Network effect: Scholarships can help journalists change whole communities of practice

Events can help you expand your networks, or plug into new ones.

Events can help you expand your networks, or plug into new ones. (Photo/Felix Triller)

It’s no secret that at OpenNews we’re fans of getting together in person to talk about journalism. We organize events of all sizes throughout the year, and we love attending other conferences and convenings as participants, too. When we listen to people who care about the same problems but approach them differently, it helps us imagine new ways to work.

That’s why we make it a priority to help journalists attend events. OpenNews has given out 123 ticket & travel scholarships in just the past three years because we know that when people encounter new tools, new techniques, or engagement strategies that really work, it transforms their practice as journalists.

Our first round of 2019 scholarships will help 17 people in journalism all over the country, and in all types of organizations: local newsrooms in places like Missouri, Vermont, Florida, and Oregon; in schools and as freelancers in places like Texas and Illinois; nonprofits in California; larger organizations in New York and DC. They’ll be attending eight different events over the next few months—it’s exciting to support so many different experiences, and that’s something we’re really prioritizing this year.

We also learn a lot each time we offer scholarships. We received nearly 90 applications for this round, and the ideas and goals that people shared with us help us understand what this community cares most deeply about.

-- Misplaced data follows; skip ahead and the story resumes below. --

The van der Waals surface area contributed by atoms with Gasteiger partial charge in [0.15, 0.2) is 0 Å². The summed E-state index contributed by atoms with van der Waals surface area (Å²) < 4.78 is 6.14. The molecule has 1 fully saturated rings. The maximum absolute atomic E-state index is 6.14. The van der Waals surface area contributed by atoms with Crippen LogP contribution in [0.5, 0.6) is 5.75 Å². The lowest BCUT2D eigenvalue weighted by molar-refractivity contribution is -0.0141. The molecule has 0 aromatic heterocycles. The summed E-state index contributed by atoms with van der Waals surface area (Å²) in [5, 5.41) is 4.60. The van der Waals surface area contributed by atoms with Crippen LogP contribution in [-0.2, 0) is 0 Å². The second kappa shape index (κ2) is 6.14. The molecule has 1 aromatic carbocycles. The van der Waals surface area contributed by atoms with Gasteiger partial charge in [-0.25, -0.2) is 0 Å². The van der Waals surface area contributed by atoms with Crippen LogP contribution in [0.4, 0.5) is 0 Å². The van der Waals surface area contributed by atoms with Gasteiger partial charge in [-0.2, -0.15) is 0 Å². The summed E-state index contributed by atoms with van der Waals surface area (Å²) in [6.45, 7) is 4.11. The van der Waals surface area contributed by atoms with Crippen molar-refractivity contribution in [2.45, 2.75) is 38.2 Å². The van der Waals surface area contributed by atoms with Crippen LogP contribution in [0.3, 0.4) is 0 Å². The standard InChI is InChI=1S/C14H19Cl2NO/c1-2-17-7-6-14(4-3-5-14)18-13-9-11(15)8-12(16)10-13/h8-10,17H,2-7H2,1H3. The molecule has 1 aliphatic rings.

Key themes we’re seeing in 2019

Journalists know the value of building relationships outside their own organizations. That might be the thing our scholarship applicants crave the most—when asked why they wanted to attend this event this year, 28 literally name-checked “networking,” and even more used different words to describe the same thing. Plenty of journalists can’t look around their newsroom and find a colleague on the same beat, fluent in the same tools, or interested in the same techniques. At the very least it can be hard to find someone who just thinks differently about the work. So meeting someone new to compare notes with, to sharpen ideas, to share what works well and what falls flat, those can be career-changing relationships.

It can be particularly difficult to make those connections from smaller, local newsrooms—places where even a few new supporters can have an outsized impact. We want to see people invest in their networks because we’ve seen how it invigorates their journalism and sustains them as human beings doing hard, hard work. It helps keep people in the careers they found so meaningful in the first place.

Helping one journalist get to an event can help many journalists do better work. Most of our scholarship applicants are already part of smaller networks right where they live, whether that’s within their own organization, a local meetup, or a group of newsrooms with a sharing agreement or common goals. It was exciting to see so many of people, unprompted, talk about their plans to bring knowledge home from the events they wanted to attend. Not just to plug those ideas into their own work, but to share, and to raise the level of local journalism for a whole community. As we’ve seen in our research, knowledge sharing between colleagues is one of the key ways this community builds expertise and capacity.